ADDRESS OF JOHN PAUL II
Thursday, 20 May 1999
It gives me great pleasure to welcome you to the Vatican and to accept the Letters of Credence by which you are appointed Ambassador Extraordinary and Plenipotentiary of Ukraine. It is a fitting occasion for us to reaffirm the friendship and cooperation which exist between your country and the Holy See, bonds which go back in history a thousand years to the Baptism of Kievan Rus’ and which have taken on new form and vigour since the advent of your nation’s Independence. I see your presence here today as a sign of our mutual desire to consolidate the diplomatic relations established between Ukraine and the Holy See in 1992. I am grateful for the greetings which you have conveyed on behalf of His Excellency President Leonid Kuchma, whose visits to the Vatican I vividly remember and to whom I express my good wishes. I renew the assurance of my prayers for the peace and prosperity of your country.
The countries of Eastern Europe, including your own, are undergoing a period of rapid and profound transformation in the social, economic and political spheres. While such changes are not without great difficulty and cost, they are essentially positive changes, moving as they do in the direction of respect for the liberty and self-determination of peoples. After decades of being closed in a world order established on imposed decisions and ideological barriers, nations which lacked a voice of their own in the international community are now asserting their sovereignty and pursuing their destiny as equal partners on the world stage. The present moment therefore is one of extreme importance in the life of these peoples, and of grave responsibilities for their leaders.
With the effort and dedication of so many of your fellow citizens, Ukraine is making great strides along the path of progress towards a more prosperous, just and democratic society. Your Excellency has indicated your country’s intention to achieve a “complete reintegration into the European space which rests on Christian values”. In striving for this goal you are rediscovering the strength of the spiritual and cultural roots which lie at the very heart of your nation’s identity and your people’s journey through history. The challenge is to grow in the noblest traditions of the past while being open to all the demands of the consciousness maturing among the world’s peoples of the universal nature of human dignity and human rights.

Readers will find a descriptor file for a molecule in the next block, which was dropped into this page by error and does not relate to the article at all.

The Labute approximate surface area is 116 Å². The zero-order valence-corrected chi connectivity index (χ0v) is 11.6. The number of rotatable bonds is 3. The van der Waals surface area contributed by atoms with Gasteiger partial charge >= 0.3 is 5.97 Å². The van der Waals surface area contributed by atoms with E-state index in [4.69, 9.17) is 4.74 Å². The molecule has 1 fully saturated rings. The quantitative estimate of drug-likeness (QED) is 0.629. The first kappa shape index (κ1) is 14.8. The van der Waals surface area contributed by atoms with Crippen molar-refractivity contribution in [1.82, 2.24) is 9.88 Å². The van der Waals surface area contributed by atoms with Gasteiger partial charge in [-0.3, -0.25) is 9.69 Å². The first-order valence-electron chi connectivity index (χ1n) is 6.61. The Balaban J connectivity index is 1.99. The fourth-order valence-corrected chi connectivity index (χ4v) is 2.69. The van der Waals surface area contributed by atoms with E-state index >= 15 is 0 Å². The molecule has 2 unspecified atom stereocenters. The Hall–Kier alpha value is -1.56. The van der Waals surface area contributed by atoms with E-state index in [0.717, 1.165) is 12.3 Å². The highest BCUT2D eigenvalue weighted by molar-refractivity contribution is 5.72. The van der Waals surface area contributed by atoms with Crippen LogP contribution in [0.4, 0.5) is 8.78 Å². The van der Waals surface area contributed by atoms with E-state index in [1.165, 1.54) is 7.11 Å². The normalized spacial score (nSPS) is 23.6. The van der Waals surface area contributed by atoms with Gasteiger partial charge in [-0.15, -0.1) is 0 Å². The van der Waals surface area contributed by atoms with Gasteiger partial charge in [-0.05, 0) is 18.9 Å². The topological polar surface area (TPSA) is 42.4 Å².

In spite of the hard lessons of this violent century, Europe is unfortunately once again the theatre of the oppression of man by man and of the daily thunder of weapons of death and destruction. In the name of distorted ideals of cultural and ethnic distinction, the fundamental and real value of the inviolable dignity of every human being is being utterly denied. Beyond the rhetoric in which such conflicts are generally presented, it should be clear that the atrocities occurring every day on European soil in the Balkans are not the result of peoples’ genuinely held aspirations; they have instead been fueled by unspoken motives representing particular interests and very definite forms of the thirst for power.
It must be the concern of everyone to ensure that dialogue replaces conflict. Dialogue and negotiation would signify the triumph of reason, while the continuance of ethnic conflicts and power struggles in any part of the world are a defeat of reason and a sign of the failure of solidarity and human partnership. We must hope that Europe will manage to find in its rich millenary heritage the truths and incentives it needs to restore the rule of reason and law.
Ukrainian Christians, both Orthodox and Catholic, are reviving the institutions and public expressions of their faith. In the Gospel and the traditions of their Churches they are finding inspiration and strength for the enormous tasks before them as responsible citizens of their newly independent country. It must be the conviction of all Ukrainian believers that mutual understanding and cooperation, not prejudice or rivalry, are what their faith requires of them. Difficulties between Christians must be resolved not just at the level of justice and equity, but at the much deeper level of koinonia before God and in Jesus Christ. I repeat a thought which I expressed to the Latin-rite Ukrainian Bishops on the occasion of their ad Limina visit in March of this year: “If respect for each other’s identity is required by justice, it is even more a demand of love, which is the supreme law for the Christian”. As Your Excellency has rightly pointed out, the fast-approaching celebration of a new Christian Millennium is a wonderful opportunity for all Christians to grow in peace, tolerance and respect for one another and for all people. I earnestly hope that a wise and positive unfolding of democracy and freedom in your country, coupled with a renewal of religious conviction and moral commitment, will bring about an era of flourishing development, and that Ukraine’s presence and actions in the family of nations will contribute to that better and more peaceful world which people everywhere long for. May the already warm relations between Ukraine and the Holy See lead to increased understanding and cooperation in matters of common concern.
Your Excellency, I offer you my best wishes as you begin your mission, and assure you of the readiness of the offices of the Holy See to assist you in your work. Upon you and your fellow citizens I cordially invoke the abundant blessings of Almighty God.
*Insegnamenti di Giovanni Paolo II, vol. XXII, 1 pp.1022-1024.
L'Osservatore Romano 21.5.1999 p.6.
L'Osservatore Romano. Weekly edition in English n.21 p.4.
© Copyright 1999 -
Libreria Editrice Vaticana
© Copyright 1999 - Libreria Editrice Vaticana